Padmakumar Ramakrishnapillai, DNB1, Madhukara Pai, MS1, Farish Shams, MS1, Praveen Kumar, PGDDM1, Shaji P.G, MD1, Anithadevi T.S, MSc1, Sulfia P. J, MSc1, and Vani Krishna, MSc1
1Sunrise Hospital, Kakkanad, Kochi, Kerala, India, 682030
*Corresponding Author: Ramakrishnapillai Padmakumar, Consultant Surgeon, Department of Laparoscopic and Metabolic Surgery, Sunrise Hospital, Seaport-Airport Road, Kakkanad, Kochi 682030, India, Tel: +91-944-7230370; Fax: +91-484-2428917; E-mail: email@example.com
AIM: To evaluate the effectiveness of minimally invasive hybrid surgery for ileal interposition (MIHSII), a novel procedure for type 2 diabetes (T2DM) in patients with a body mass index (BMI) <30 kg/m2.
MATERIALS AND METHODS: MIHSII is an innovative technique in which sleeve gastrectomy is performed laparoscopically, followed by extracorporeal ileal interposition performed through a 5-cm midline incision. The procedure was performed on 31 T2DM patients, 17 males and 14 females. Their BMI values ranged from 21.8 kg/m2 to 29.8 kg/m2, with a mean BMI of 26.61 ± 2.61 kg/m2. The average duration of diabetes 8.14 ± 4.89 (range = 1-20) years. Most of the patients exhibited poorly controlled diabetes despite the use of oral hypoglycemic agents (OHAs) and/or insulin.
RESULTS: The mean preoperative glycosylated hemoglobin (HbA1c) for the population was 8.86%. The mean HbA1c 1 year after surgery was 6.80%. The difference between the mean preoperative and 1-year postoperative HbA1c values was significant, at P < .05 (group 1: BMI = 18.5-24.99 kg/m2, t = 2.83, and P = .022; group 2: BMI = 25-29.99 kg/m2, t = 4.23, and P = .001). The resolution rate of diabetes was 80.48%; 48.57% experienced complete resolution, and 31.91% experienced partial resolution. The remaining 19.52% of patients exhibited a significant reduction in HbA1c, although the HbA1c levels did not fall below 6.5%, even with medications.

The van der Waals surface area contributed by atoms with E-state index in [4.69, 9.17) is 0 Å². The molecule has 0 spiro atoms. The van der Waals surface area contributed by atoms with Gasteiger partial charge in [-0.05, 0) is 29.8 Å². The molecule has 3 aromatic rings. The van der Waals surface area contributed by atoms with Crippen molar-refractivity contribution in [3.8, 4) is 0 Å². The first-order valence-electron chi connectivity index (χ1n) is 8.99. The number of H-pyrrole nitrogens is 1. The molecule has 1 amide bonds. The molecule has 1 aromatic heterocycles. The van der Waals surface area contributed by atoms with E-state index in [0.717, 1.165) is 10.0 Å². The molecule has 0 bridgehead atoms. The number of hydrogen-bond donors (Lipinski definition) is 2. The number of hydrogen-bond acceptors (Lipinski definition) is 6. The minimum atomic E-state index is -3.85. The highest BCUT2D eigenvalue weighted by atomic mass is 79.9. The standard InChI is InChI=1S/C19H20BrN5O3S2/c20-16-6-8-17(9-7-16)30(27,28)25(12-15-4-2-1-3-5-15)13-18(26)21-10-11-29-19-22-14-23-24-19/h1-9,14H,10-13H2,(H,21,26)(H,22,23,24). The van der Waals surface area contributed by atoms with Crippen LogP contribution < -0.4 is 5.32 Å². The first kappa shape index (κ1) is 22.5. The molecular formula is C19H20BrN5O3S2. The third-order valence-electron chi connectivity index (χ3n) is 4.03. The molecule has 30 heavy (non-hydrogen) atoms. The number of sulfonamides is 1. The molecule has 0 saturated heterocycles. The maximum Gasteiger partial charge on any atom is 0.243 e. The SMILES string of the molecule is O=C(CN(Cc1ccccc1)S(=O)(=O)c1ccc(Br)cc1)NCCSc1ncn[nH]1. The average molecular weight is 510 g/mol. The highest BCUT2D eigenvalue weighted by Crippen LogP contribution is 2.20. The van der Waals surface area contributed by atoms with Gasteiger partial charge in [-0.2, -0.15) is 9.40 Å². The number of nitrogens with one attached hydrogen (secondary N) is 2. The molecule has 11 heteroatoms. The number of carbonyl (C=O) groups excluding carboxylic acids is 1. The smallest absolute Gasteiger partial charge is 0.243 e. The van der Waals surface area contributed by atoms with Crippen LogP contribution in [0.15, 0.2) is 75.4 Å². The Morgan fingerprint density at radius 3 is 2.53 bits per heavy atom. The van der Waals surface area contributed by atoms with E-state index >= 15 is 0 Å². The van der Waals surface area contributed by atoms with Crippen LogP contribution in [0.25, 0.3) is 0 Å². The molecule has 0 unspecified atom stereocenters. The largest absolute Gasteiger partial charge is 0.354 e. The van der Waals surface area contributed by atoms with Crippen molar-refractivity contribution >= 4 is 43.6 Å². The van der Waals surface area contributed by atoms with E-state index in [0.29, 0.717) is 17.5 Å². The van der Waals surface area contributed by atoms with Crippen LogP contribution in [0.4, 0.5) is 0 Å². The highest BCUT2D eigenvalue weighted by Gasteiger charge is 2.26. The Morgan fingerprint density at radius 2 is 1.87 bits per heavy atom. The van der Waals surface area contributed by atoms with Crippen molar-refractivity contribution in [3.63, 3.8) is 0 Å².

CONCLUSIONS: MIHSII is an innovative technique of metabolic surgery and is a cost-effective and minimal procedure for the resolution of T2DM in patients with BMI <30 kg/m2.
gastric surgery, surgical education, image-guided surgery
Type 2 diabetes mellitus (T2DM) is a common disease with numerous complications. Obesity is the leading cause of the increased incidence of T2DM in both developed and developing countries, but a large proportion of T2DM patients in European and, in particular, Asian countries are nonobese. Nonobese T2DM patients may progress to insulin treatment more rapidly than obese patients.1
According to the International Diabetes Federation, metabolic surgery is an appropriate treatment for people with T2DM and body mass index (BMI) >35 kg/m2 who fail to achieve the recommended treatment targets with medical therapies, especially when other major comorbidities are present. Surgery should be considered as an alternative treatment option in patients with BMI between 30 and 35 kg/m2. In Asian patients and in some other ethnicities with increased risk, BMI action points may be reduced by 2.5 kg/m2.
In nonobese patients with diabetes, the effectiveness of metabolic surgery is not well documented. Laparoscopic sleeve gastrectomy with ileal interposition (LSG+II) is an effective procedure for nonobese T2DM patients (BMI <30 kg/m2)3.